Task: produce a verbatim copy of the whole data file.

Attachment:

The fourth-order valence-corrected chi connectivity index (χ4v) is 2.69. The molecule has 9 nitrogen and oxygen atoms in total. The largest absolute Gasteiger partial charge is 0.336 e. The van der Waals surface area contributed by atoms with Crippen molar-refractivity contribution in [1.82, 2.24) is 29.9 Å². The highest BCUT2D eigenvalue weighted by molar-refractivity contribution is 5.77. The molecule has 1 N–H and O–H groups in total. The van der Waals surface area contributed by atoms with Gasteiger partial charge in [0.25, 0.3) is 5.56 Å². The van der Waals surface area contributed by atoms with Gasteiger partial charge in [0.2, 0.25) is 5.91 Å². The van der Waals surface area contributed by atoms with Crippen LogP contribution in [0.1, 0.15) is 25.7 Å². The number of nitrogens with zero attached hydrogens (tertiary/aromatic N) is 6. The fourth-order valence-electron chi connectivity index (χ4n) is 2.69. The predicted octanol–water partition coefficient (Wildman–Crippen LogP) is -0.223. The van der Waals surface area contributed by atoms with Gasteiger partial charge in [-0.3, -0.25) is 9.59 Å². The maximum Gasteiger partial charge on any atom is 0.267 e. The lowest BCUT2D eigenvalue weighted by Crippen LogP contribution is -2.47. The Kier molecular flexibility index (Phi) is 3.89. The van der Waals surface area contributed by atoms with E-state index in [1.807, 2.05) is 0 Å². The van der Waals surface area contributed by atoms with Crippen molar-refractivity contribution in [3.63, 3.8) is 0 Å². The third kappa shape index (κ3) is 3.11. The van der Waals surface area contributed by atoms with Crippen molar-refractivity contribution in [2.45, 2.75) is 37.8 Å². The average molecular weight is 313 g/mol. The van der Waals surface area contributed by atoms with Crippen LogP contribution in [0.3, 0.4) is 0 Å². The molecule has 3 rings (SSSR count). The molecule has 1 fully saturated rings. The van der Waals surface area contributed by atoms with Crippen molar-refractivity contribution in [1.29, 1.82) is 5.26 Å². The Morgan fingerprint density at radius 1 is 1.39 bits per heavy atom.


The fourth-order valence-corrected chi connectivity index (χ4v) is 2.69. The molecule has 9 nitrogen and oxygen atoms in total. The largest absolute Gasteiger partial charge is 0.336 e. The van der Waals surface area contributed by atoms with Crippen molar-refractivity contribution in [1.82, 2.24) is 29.9 Å². The highest BCUT2D eigenvalue weighted by molar-refractivity contribution is 5.77. The molecule has 1 N–H and O–H groups in total. The van der Waals surface area contributed by atoms with Gasteiger partial charge in [0.25, 0.3) is 5.56 Å². The van der Waals surface area contributed by atoms with Gasteiger partial charge in [0.2, 0.25) is 5.91 Å². The van der Waals surface area contributed by atoms with Crippen LogP contribution in [0.1, 0.15) is 25.7 Å². The number of nitrogens with zero attached hydrogens (tertiary/aromatic N) is 6. The fourth-order valence-electron chi connectivity index (χ4n) is 2.69. The predicted octanol–water partition coefficient (Wildman–Crippen LogP) is -0.223. The van der Waals surface area contributed by atoms with Gasteiger partial charge in [-0.3, -0.25) is 9.59 Å². The maximum Gasteiger partial charge on any atom is 0.267 e. The lowest BCUT2D eigenvalue weighted by Crippen LogP contribution is -2.47. The Kier molecular flexibility index (Phi) is 3.89. The van der Waals surface area contributed by atoms with E-state index in [1.807, 2.05) is 0 Å². The van der Waals surface area contributed by atoms with Crippen molar-refractivity contribution in [3.63, 3.8) is 0 Å². The third kappa shape index (κ3) is 3.11. The van der Waals surface area contributed by atoms with Crippen molar-refractivity contribution in [2.45, 2.75) is 37.8 Å². The average molecular weight is 313 g/mol. The van der Waals surface area contributed by atoms with Crippen LogP contribution in [0.3, 0.4) is 0 Å². The molecule has 3 rings (SSSR count). The molecule has 1 fully saturated rings. The van der Waals surface area contributed by atoms with Crippen molar-refractivity contribution in [1.29, 1.82) is 5.26 Å². The Morgan fingerprint density at radius 1 is 1.39 bits per heavy atom.